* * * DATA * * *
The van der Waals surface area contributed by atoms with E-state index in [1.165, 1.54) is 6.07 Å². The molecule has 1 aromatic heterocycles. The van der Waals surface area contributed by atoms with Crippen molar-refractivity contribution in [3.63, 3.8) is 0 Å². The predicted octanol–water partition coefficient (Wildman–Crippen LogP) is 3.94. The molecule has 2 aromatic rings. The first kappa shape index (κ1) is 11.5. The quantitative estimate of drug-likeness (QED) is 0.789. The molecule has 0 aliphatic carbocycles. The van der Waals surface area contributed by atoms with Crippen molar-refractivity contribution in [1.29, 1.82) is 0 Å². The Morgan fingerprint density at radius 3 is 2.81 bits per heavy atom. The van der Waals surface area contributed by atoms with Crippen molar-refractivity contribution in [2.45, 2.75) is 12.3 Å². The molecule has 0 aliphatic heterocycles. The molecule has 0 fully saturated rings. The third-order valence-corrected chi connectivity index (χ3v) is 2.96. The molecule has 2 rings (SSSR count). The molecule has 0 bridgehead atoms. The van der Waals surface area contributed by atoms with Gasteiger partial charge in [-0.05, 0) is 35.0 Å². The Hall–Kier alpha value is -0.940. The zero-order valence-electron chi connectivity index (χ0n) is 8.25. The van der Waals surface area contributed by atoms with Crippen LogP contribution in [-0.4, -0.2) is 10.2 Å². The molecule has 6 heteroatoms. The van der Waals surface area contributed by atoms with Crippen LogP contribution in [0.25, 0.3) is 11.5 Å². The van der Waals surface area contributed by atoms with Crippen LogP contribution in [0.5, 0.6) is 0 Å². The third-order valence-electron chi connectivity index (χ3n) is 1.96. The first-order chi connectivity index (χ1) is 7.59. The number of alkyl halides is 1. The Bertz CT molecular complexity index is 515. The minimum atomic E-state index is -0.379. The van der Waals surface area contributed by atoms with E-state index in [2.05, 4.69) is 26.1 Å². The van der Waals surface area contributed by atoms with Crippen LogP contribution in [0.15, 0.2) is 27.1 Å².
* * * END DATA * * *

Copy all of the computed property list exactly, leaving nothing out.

The van der Waals surface area contributed by atoms with E-state index in [1.165, 1.54) is 6.07 Å². The molecule has 1 aromatic heterocycles. The van der Waals surface area contributed by atoms with Crippen molar-refractivity contribution in [3.63, 3.8) is 0 Å². The predicted octanol–water partition coefficient (Wildman–Crippen LogP) is 3.94. The molecule has 2 aromatic rings. The first kappa shape index (κ1) is 11.5. The quantitative estimate of drug-likeness (QED) is 0.789. The molecule has 0 aliphatic carbocycles. The van der Waals surface area contributed by atoms with Crippen molar-refractivity contribution in [1.29, 1.82) is 0 Å². The Morgan fingerprint density at radius 3 is 2.81 bits per heavy atom. The van der Waals surface area contributed by atoms with Crippen molar-refractivity contribution in [2.45, 2.75) is 12.3 Å². The molecule has 0 aliphatic heterocycles. The molecule has 0 fully saturated rings. The third-order valence-corrected chi connectivity index (χ3v) is 2.96. The molecule has 2 rings (SSSR count). The molecule has 0 bridgehead atoms. The van der Waals surface area contributed by atoms with Gasteiger partial charge in [-0.05, 0) is 35.0 Å². The Hall–Kier alpha value is -0.940. The zero-order valence-electron chi connectivity index (χ0n) is 8.25. The van der Waals surface area contributed by atoms with Crippen LogP contribution in [-0.4, -0.2) is 10.2 Å². The molecule has 6 heteroatoms. The van der Waals surface area contributed by atoms with Crippen LogP contribution in [0.25, 0.3) is 11.5 Å². The van der Waals surface area contributed by atoms with Crippen LogP contribution in [0.5, 0.6) is 0 Å². The third-order valence-electron chi connectivity index (χ3n) is 1.96. The first-order chi connectivity index (χ1) is 7.59. The number of alkyl halides is 1. The Bertz CT molecular complexity index is 515. The minimum atomic E-state index is -0.379. The van der Waals surface area contributed by atoms with E-state index in [2.05, 4.69) is 26.1 Å². The van der Waals surface area contributed by atoms with Crippen LogP contribution in [0.15, 0.2) is 27.1 Å².